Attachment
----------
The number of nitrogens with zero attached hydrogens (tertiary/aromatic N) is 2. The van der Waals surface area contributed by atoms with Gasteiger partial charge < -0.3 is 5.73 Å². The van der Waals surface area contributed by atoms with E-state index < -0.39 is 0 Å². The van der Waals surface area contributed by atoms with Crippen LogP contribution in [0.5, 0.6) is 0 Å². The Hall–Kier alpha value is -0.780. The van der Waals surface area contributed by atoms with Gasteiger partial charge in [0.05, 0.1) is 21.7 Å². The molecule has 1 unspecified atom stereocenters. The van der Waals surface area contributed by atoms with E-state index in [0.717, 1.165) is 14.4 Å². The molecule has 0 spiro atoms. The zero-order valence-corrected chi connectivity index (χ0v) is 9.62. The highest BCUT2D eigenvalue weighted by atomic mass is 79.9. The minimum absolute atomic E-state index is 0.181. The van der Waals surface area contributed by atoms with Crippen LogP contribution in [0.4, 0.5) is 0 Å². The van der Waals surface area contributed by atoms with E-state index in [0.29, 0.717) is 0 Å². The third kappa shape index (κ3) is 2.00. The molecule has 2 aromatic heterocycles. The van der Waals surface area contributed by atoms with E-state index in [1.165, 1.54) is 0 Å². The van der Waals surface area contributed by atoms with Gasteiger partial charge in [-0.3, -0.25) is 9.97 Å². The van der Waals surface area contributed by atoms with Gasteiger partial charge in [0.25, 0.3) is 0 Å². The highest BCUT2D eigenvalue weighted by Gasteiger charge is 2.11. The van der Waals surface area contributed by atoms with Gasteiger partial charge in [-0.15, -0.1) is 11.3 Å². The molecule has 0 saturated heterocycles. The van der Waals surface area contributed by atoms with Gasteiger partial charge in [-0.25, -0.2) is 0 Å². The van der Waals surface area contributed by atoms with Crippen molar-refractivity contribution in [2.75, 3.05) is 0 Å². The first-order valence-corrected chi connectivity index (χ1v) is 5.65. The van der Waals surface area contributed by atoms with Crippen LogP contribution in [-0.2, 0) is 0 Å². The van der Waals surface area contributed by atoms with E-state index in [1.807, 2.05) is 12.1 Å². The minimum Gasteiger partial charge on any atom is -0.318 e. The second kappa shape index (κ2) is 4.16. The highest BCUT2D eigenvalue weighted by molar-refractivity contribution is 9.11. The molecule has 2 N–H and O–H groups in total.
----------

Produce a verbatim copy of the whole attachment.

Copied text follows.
The number of nitrogens with zero attached hydrogens (tertiary/aromatic N) is 2. The van der Waals surface area contributed by atoms with Gasteiger partial charge < -0.3 is 5.73 Å². The van der Waals surface area contributed by atoms with E-state index < -0.39 is 0 Å². The van der Waals surface area contributed by atoms with Crippen LogP contribution in [0.5, 0.6) is 0 Å². The Hall–Kier alpha value is -0.780. The van der Waals surface area contributed by atoms with Gasteiger partial charge in [0.05, 0.1) is 21.7 Å². The molecule has 1 unspecified atom stereocenters. The van der Waals surface area contributed by atoms with E-state index in [0.717, 1.165) is 14.4 Å². The molecule has 0 spiro atoms. The zero-order valence-corrected chi connectivity index (χ0v) is 9.62. The highest BCUT2D eigenvalue weighted by atomic mass is 79.9. The minimum absolute atomic E-state index is 0.181. The van der Waals surface area contributed by atoms with Crippen LogP contribution in [0.4, 0.5) is 0 Å². The van der Waals surface area contributed by atoms with E-state index in [0.29, 0.717) is 0 Å². The third kappa shape index (κ3) is 2.00. The molecule has 2 aromatic heterocycles. The van der Waals surface area contributed by atoms with E-state index in [1.165, 1.54) is 0 Å². The van der Waals surface area contributed by atoms with Gasteiger partial charge in [-0.3, -0.25) is 9.97 Å². The van der Waals surface area contributed by atoms with Gasteiger partial charge in [0.25, 0.3) is 0 Å². The highest BCUT2D eigenvalue weighted by Gasteiger charge is 2.11. The van der Waals surface area contributed by atoms with Gasteiger partial charge in [-0.15, -0.1) is 11.3 Å². The molecule has 0 saturated heterocycles. The van der Waals surface area contributed by atoms with Gasteiger partial charge in [-0.25, -0.2) is 0 Å². The van der Waals surface area contributed by atoms with Crippen molar-refractivity contribution in [2.75, 3.05) is 0 Å². The first-order valence-corrected chi connectivity index (χ1v) is 5.65. The van der Waals surface area contributed by atoms with Crippen LogP contribution in [-0.2, 0) is 0 Å². The van der Waals surface area contributed by atoms with E-state index in [1.807, 2.05) is 12.1 Å². The minimum Gasteiger partial charge on any atom is -0.318 e. The second kappa shape index (κ2) is 4.16. The highest BCUT2D eigenvalue weighted by molar-refractivity contribution is 9.11. The molecule has 2 N–H and O–H groups in total.